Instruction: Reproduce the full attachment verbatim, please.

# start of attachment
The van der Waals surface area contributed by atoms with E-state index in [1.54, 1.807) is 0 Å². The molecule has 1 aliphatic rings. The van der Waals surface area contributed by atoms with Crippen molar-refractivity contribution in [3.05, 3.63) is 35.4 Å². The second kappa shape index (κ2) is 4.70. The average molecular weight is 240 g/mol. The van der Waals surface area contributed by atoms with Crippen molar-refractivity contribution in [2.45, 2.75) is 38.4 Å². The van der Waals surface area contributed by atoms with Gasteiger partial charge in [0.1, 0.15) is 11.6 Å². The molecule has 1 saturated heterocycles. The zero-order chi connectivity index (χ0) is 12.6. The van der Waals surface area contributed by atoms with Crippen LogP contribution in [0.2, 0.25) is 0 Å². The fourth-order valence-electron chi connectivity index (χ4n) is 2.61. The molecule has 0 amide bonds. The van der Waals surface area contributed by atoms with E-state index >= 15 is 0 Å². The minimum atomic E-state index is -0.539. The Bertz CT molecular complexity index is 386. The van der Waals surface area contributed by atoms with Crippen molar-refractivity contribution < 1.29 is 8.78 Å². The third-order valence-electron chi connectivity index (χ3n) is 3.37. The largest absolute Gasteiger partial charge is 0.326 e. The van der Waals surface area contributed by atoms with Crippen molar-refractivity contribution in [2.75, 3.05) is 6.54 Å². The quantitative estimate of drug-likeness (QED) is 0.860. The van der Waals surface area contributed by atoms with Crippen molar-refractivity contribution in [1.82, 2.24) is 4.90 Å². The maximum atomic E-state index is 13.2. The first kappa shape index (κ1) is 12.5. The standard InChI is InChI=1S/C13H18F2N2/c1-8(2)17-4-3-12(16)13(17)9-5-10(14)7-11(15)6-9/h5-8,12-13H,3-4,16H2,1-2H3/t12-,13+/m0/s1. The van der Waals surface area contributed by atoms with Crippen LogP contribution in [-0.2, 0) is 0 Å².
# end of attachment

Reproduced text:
The van der Waals surface area contributed by atoms with E-state index in [1.54, 1.807) is 0 Å². The molecule has 1 aliphatic rings. The van der Waals surface area contributed by atoms with Crippen molar-refractivity contribution in [3.05, 3.63) is 35.4 Å². The second kappa shape index (κ2) is 4.70. The average molecular weight is 240 g/mol. The van der Waals surface area contributed by atoms with Crippen molar-refractivity contribution in [2.45, 2.75) is 38.4 Å². The van der Waals surface area contributed by atoms with Gasteiger partial charge in [0.1, 0.15) is 11.6 Å². The molecule has 1 saturated heterocycles. The zero-order chi connectivity index (χ0) is 12.6. The van der Waals surface area contributed by atoms with Crippen LogP contribution in [0.2, 0.25) is 0 Å². The fourth-order valence-electron chi connectivity index (χ4n) is 2.61. The molecule has 0 amide bonds. The van der Waals surface area contributed by atoms with E-state index >= 15 is 0 Å². The minimum atomic E-state index is -0.539. The Bertz CT molecular complexity index is 386. The van der Waals surface area contributed by atoms with Crippen molar-refractivity contribution < 1.29 is 8.78 Å². The third-order valence-electron chi connectivity index (χ3n) is 3.37. The largest absolute Gasteiger partial charge is 0.326 e. The van der Waals surface area contributed by atoms with Crippen molar-refractivity contribution in [2.75, 3.05) is 6.54 Å². The quantitative estimate of drug-likeness (QED) is 0.860. The van der Waals surface area contributed by atoms with Crippen molar-refractivity contribution in [1.82, 2.24) is 4.90 Å². The maximum atomic E-state index is 13.2. The first kappa shape index (κ1) is 12.5. The standard InChI is InChI=1S/C13H18F2N2/c1-8(2)17-4-3-12(16)13(17)9-5-10(14)7-11(15)6-9/h5-8,12-13H,3-4,16H2,1-2H3/t12-,13+/m0/s1. The van der Waals surface area contributed by atoms with Crippen LogP contribution in [-0.2, 0) is 0 Å².